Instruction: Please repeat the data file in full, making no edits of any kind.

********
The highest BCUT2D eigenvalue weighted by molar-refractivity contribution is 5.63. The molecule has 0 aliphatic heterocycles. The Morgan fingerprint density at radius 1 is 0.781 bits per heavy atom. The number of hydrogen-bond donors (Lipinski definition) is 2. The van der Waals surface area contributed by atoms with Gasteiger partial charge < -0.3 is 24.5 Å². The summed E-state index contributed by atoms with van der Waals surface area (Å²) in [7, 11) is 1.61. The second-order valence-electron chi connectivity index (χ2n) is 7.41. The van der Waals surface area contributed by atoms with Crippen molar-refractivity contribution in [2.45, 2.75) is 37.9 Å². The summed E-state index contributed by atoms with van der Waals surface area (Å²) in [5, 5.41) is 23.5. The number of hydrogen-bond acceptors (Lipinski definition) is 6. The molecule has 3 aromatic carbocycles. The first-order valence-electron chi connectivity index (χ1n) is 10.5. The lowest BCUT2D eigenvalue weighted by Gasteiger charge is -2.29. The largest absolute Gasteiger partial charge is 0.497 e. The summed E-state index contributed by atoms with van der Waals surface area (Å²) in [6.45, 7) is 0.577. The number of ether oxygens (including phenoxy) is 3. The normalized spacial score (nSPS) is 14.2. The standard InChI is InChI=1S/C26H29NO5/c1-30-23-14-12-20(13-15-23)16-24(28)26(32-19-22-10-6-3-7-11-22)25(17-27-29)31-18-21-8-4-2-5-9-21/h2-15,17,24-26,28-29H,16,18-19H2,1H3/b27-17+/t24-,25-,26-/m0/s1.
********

The highest BCUT2D eigenvalue weighted by molar-refractivity contribution is 5.63. The molecule has 0 aliphatic heterocycles. The Morgan fingerprint density at radius 1 is 0.781 bits per heavy atom. The number of hydrogen-bond donors (Lipinski definition) is 2. The van der Waals surface area contributed by atoms with Gasteiger partial charge < -0.3 is 24.5 Å². The summed E-state index contributed by atoms with van der Waals surface area (Å²) in [7, 11) is 1.61. The second-order valence-electron chi connectivity index (χ2n) is 7.41. The van der Waals surface area contributed by atoms with Crippen molar-refractivity contribution in [2.45, 2.75) is 37.9 Å². The summed E-state index contributed by atoms with van der Waals surface area (Å²) in [5, 5.41) is 23.5. The number of hydrogen-bond acceptors (Lipinski definition) is 6. The molecule has 3 aromatic carbocycles. The first-order valence-electron chi connectivity index (χ1n) is 10.5. The lowest BCUT2D eigenvalue weighted by Gasteiger charge is -2.29. The largest absolute Gasteiger partial charge is 0.497 e. The summed E-state index contributed by atoms with van der Waals surface area (Å²) in [6.45, 7) is 0.577. The number of ether oxygens (including phenoxy) is 3. The normalized spacial score (nSPS) is 14.2. The standard InChI is InChI=1S/C26H29NO5/c1-30-23-14-12-20(13-15-23)16-24(28)26(32-19-22-10-6-3-7-11-22)25(17-27-29)31-18-21-8-4-2-5-9-21/h2-15,17,24-26,28-29H,16,18-19H2,1H3/b27-17+/t24-,25-,26-/m0/s1.